D  EReserverd                    1
     D  EData                        40
     D docNode         s                   like(yajl_val)
     D val             s                   like(yajl_val)
     D contentLength   S             10i 0
     D stdinLength     S             10i 0
     D toAddress       S          65535    Varying
     D subject         S          65535    Varying
     D message         S          65535    Varying
     D rc              S             10i 0
     D rtnLen          S             10i 0
     D msgID           S             13s 0
     D errorMsg        S            256
     D response        S            256
     D yajl_err        S            500    Varying

         contentLength = %dec(#GetEnv('CONTENT_LENGTH'):10:0);
         contentLength = 0;

       if (contentLength <= 0);
         errorMsg = 'No data - Content length=' + %char(contentLength) + '.';
         exsr $Return;

       data@ = %alloc(contentLength);

       docNode = yajl_buf_load_tree(data@:stdinLength:yajl_err);

       if (docNode = *NULL);
         errorMsg = 'Error loading docNode: ' + %trimr(yajl_err);
         exsr $Return;

       val = YAJL_object_find(docNode:'toAddress');
       toAddress = yajl_get_string(val);

       val = YAJL_object_find(docNode:'subject');
       subject = yajl_get_string(val);

       val = YAJL_object_find(docNode:'message');
       message = yajl_get_string(val);


       if (toAddress = ' ');
         errorMsg = 'To Address cannot be blank.';
         exsr $Return;

       exsr $MailTool;

       exsr $Return;
       //* Call MAILTOOL
       BegSr $MailTool;


         subject = '[MAILTOOL nodeJS Demo]: ' + subject;

         if (#mailtool_init() >= 0);
           rc = #mailtool_setValue('configuration_file':
           rc = #mailtool_loadDefaults();
           rc = #mailtool_addTORecipient(toAddress:errorMsg);
           rc = #mailtool_setValue('subject':subject);
           rc = #mailtool_setValue('message':message);

           rc = #mailtool_sendMail(errorMsg:msgID);

           if (rc < 0);
             errorMsg = 'Error sending email: ' + %trimr(errorMsg);



       // Return                                                      /
       begsr $Return;

         if (docNode <> *NULL);

         if (data@ <> *NULL);
           dealloc data@;


         yajl_genOpen(*OFF);   // use *ON for easier to read JSON
         //    *OFF for more compact JSON
         yajl_beginObj(); //main JSON object

         if (errorMsg <> ' ');
           yajl_addChar('response':'Email sent.  ID:' + %char(msgID));

         rc = yajl_copyBuf(0:%addr(response):%size(response):rtnLen);


         *INLR = *on;


First we read the CONTENT-LENGTH header to see how big the JSON data we're sent is.

Next we allocate memory to hold the data read in from the POST.  We then parse the JSON, do some error checking and if things are ok, we send the email.  There are of course many more parameters we could be setting but to keep this simple we stuck with the basics of the To address, Subject and Message.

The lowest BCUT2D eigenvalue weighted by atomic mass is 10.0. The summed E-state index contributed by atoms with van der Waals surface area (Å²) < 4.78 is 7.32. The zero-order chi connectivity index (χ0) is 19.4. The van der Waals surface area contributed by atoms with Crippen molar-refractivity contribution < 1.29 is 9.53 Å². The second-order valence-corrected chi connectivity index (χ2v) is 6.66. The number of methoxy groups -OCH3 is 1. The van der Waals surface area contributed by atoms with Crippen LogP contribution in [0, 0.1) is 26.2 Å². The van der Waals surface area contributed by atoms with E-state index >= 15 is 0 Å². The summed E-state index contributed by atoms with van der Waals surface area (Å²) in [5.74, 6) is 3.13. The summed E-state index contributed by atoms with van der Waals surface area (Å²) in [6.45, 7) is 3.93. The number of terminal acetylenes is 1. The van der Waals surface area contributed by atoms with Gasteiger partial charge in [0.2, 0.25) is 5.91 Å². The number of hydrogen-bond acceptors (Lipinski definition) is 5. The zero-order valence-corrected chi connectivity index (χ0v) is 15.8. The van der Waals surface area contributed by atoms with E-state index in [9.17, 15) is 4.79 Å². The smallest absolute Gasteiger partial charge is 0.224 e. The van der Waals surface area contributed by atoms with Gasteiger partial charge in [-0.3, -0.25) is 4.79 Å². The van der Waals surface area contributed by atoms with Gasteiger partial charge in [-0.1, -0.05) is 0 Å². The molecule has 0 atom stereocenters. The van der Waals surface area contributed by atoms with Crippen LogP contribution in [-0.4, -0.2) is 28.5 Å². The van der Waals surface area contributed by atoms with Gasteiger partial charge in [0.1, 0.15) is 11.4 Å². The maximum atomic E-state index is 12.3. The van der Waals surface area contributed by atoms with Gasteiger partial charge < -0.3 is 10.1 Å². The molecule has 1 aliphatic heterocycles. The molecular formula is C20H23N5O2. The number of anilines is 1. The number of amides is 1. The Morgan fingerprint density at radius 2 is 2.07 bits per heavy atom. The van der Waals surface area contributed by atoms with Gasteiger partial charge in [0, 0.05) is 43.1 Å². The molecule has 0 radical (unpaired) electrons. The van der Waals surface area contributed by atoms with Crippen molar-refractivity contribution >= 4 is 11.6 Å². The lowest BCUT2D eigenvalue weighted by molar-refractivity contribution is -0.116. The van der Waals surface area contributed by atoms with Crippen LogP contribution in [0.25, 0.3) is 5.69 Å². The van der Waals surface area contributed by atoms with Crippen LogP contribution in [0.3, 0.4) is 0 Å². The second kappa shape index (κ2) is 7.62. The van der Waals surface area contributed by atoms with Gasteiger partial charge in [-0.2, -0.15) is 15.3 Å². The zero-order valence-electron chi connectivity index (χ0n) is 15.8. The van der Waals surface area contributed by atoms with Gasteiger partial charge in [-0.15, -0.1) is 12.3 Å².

We return a set of JSON data with a success and response message.  This is then parsed by the processing program and display on the web page for the results.

So, while we don't have a direct ILE interface with NodeJS if we use the ever more popular method of web services we can get things done.  

I've mentioned in the past I have a love/hate relationship with NodeJS.  That is because I love programming in JavaScript, but I also think things are done easier with less "spaghetti" and little modules with RPG.  But, as they say, nothing is for free.  

RE: Using NodeJS to Call an RPG Web Service

RE: Using NodeJS to Call an RPG Web Service

"Can I call an ILE subprocedure with the IBM i port of NodeJS?"

Can you clarify why this didn't work for you Brad?  It was my understanding that XMLSERVICE was the underlying tool used for the call mechanism and it can call subprocedures. Is it just that the Node.JS interface doesn't surface the capability?

Last edited 07/14/2016 at 19:33:03


RE: RE: Using NodeJS to Call an RPG Web Service

RE: RE: Using NodeJS to Call an RPG Web Service

Hi, Jon.

I know I can use XMLSERVICE to call using stored procedures or something else (Aaron and I discussed this on LI) but I took a different more generic route of using Web services.

This way the caller and the callee don't have to have any proprietary features.  A web service can be called from virtually any interface, and a web service can be written with virtually any interface.  

I also wanted to learn how to call a web service using Node.js.  It's a little clunky now, but I'm sure it will get better and easier like it is with jQuery as things progress. (Man, all the jQuery features in nodeJS would be the bees knees!)

Please feel free to post an example of something you've used that worked with XMLSERVICE or another method.  I'd be interested in more than the generic examples in the IBM node documentation and see some real world examples. 

Last edited 07/14/2016 at 20:28:41

RE: RE: RE: Using NodeJS to Call an RPG Web Service

RE: RE: RE: Using NodeJS to Call an RPG Web Service

Not talking about stored procs Brad. And I understand and agree that a web service is a more generic way to go.

But ... You specifically said that you couldn't call a subprocedure with the toolkit and I was just wondering why you thought that.

Last edited 07/15/2016 at 12:05:13


RE: RE: RE: RE: Using NodeJS to Call an RPG Web Service

RE: RE: RE: RE: Using NodeJS to Call an RPG Web Service

Directly call an ILE subprocedure from Node.JS?  Can you post an example or provide a link to one?

Last edited 07/15/2016 at 12:57:55